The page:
Step 1: Planning the Orchard (Part I)

In yesterday’s post, I brought you up to speed on the transformation project and what we’ve accomplished to date; of course in a very condensed and expedited fashion, sparing you the agony of ALL the details.

In my list of completed garden tasks, I mentioned our fruit trees.  Currently, we are in the midst of summer maintenance, but I’d like to step back to the beginning in order to give you a complete picture of our process.

First, some photos…

This is a recent photo of our orchard in the backyard.  Sorry about the hose.  I’ll have to do better next time to give you a better “visual”.

Again with the hose!  This is our front yard orchard.  Money’s really tight so our drip system will have to wait.  My husband did come up with a temporary solution. So more to come.


Bit-O-Trivia:  How many trees make up an orchard?

I did a quick search on the internet for the answer.  You know, sometimes you just get a bunch of made-up nonsense, so I went to a trusted source…

By Merriam-Webster dictionary’s (on-line) definition: 1. a planting of fruit trees, nut trees, or sugar maples; also: the trees of such a planting

Since we have more than one fruit tree planted, 16 young fruit trees in total (actually, its 15 – one tree needs to be replaced, I’ll tell you about this in a later post).  Bottom-line: we have an orchard!

Okay, now we can move on to my planning process:

  • Created a folder on my computer to store and organize my garden planning information.
  • Next, I needed to ask myself a few important questions… What do I want to grow and why? What are my resources?

I knew I wanted a veggie and fruit garden, but of what?  It took me all of 2 seconds to blurt out… leafy veggies, legumes, melons, grapes, beans, sunflowers – well, you get the picture.

Another important question… How large do I want my garden to be and do I have the time and resources to give my garden the care and attention it needs?

It was helpful at this point to grab a piece of paper and start jotting down my thoughts and ideas.  For me, this process included a few quick sketches to plot out possible areas of the yard I could use.

With a brief discussion, my husband and I were in TOTAL agreement about having a veggie and fruit garden and space for our Border Collie to play and train.  The last requirement would limit the area I could use for the garden, but I’m very resourceful and a great problem-solver.  I’m also very blessed to have a husband who’s beyond willing to roll up his sleeves and “get-er done”.  He rarely shies away from words like… “large scale”, “lots of hard work”, “long hours”, “can you move it to the left, again”, “can you go to the craft store with me” – now I’m pushin’ it.  Anyhow, our garden’s success depends on his help.  Bottom-line.

Why do you want a fruit and veggie garden?  I knew the answer to why would ultimately become my goal.  Jotting down this goal and reviewing it from time to time would help me to remain focused on my vision for my garden. So I put my goal, along with some other decisions into a single statement.


My Garden Statement:  I want to grow a large assortment of fruits, veggies and flowers because I love to grow things, it will enable us to become self-sufficient, eat healthier and create a ton of artistic inspiration to paint and draw.

(For those of you into mission statements, I know I’m supposed to be more specific about things like “large”, “assortment”, and “ton”, but I’ve been in the corporate world for over 30 years and, well… been there done that!)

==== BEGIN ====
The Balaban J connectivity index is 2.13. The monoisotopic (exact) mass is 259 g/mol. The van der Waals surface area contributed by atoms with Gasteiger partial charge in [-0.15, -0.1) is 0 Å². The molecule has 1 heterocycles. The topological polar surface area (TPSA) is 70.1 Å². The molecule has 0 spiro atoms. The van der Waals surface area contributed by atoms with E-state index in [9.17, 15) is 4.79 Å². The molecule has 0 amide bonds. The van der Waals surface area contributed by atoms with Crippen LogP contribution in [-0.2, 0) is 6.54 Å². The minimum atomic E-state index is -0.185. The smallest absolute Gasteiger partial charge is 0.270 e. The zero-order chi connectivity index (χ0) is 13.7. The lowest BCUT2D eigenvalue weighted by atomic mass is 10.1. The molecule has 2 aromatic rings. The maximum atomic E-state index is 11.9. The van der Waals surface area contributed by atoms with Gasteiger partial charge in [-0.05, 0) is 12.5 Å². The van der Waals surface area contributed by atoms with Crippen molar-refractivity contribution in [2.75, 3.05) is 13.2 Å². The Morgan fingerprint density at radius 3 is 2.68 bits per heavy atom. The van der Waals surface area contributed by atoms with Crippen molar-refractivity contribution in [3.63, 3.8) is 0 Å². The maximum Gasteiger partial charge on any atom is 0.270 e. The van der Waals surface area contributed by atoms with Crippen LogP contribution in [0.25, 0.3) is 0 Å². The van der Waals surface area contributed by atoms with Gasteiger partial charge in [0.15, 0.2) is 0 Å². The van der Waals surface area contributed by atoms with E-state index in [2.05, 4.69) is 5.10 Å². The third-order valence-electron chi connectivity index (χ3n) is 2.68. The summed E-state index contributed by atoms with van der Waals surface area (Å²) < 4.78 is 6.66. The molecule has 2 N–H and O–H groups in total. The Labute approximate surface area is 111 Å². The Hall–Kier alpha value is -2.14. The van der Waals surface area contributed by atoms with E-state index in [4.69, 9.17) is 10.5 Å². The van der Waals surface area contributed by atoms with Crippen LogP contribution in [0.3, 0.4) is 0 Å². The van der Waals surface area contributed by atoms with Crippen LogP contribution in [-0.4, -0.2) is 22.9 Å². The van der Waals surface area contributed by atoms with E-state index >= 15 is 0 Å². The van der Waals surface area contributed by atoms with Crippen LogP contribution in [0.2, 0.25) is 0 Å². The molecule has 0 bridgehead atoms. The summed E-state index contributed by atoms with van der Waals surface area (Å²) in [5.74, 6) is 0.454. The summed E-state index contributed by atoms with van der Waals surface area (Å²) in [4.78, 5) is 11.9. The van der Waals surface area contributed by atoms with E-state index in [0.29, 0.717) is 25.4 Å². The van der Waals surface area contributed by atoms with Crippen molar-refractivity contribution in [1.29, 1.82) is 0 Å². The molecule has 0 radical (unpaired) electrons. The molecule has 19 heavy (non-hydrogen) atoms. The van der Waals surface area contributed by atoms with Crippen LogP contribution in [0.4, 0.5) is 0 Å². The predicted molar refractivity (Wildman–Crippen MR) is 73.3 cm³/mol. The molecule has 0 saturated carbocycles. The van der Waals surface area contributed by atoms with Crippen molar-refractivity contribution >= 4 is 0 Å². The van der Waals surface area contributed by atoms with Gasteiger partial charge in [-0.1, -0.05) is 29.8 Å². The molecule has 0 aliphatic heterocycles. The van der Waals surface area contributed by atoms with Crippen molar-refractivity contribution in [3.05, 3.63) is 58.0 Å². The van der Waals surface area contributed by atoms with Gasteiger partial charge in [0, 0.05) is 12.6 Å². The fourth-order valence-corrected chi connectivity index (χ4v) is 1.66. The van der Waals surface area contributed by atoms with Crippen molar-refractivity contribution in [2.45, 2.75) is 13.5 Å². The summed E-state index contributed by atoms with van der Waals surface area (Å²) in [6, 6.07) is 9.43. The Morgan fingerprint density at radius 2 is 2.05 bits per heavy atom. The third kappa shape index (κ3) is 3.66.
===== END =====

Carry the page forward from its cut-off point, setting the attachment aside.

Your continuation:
• Educated myself

In order to move forward in my planning process, I needed to know what specific types of fruit trees I would plant, their mature size, spacing between trees, etc.

I searched the web and found lots of great info… for California, Washington, Arizona, and other states.  I’ve been gardening long enough to know the importance of planting and growing trees, flowers, shrubs, etc. that will do well in our climate. Arizona is close with some differences.

I turned my search to local resources and found some folks who were successful at growing a handful of fruit trees.  It was at this point that I found a very important resource through the University of Nevada Cooperative Extension, a Horticulturalist Specialist and Professor at the UNCE Orchard (a local test facility for fruit trees and veggies).

He connected my husband and I with an organic gardening group in town and provided us with a list of tested/recommended fruit trees for our area.  Shortly after this important connection, he conducted a seminar for the organic gardening group. The topic… “Grow Your Own Fruit Tree! Meet the Expert”.  We were elated!  The information contained within the list and provided at the seminar was priceless.  The organic gardening group was also accepting fruit tree orders for Dave Wilson Nursery in California.  A very well-respected nursery and highly recommended by the UNCE Orchard.  The opportunity was too good to pass up.

About the orchard and their evaluations

Fruit Tree Evaluation and Recommendations List

The UNCE Orchard is located 100 yards east of the intersection of North Decatur and Horse Drive in North Las Vegas.

Well, it’s been a long day, so I’m signing off for now.  Be sure to check out Part II of Planning the Orchard.

Many blessings!




Filed under Fruit Trees/Orchard, Step 1: Plan

2 responses to “Step 1: Planning the Orchard (Part I)

  1. Nice post. I learn something new and challenging on blogs I stumbleupon everyday.
    It will always be exciting to read content from other writers and practice a little something from
    other web sites.

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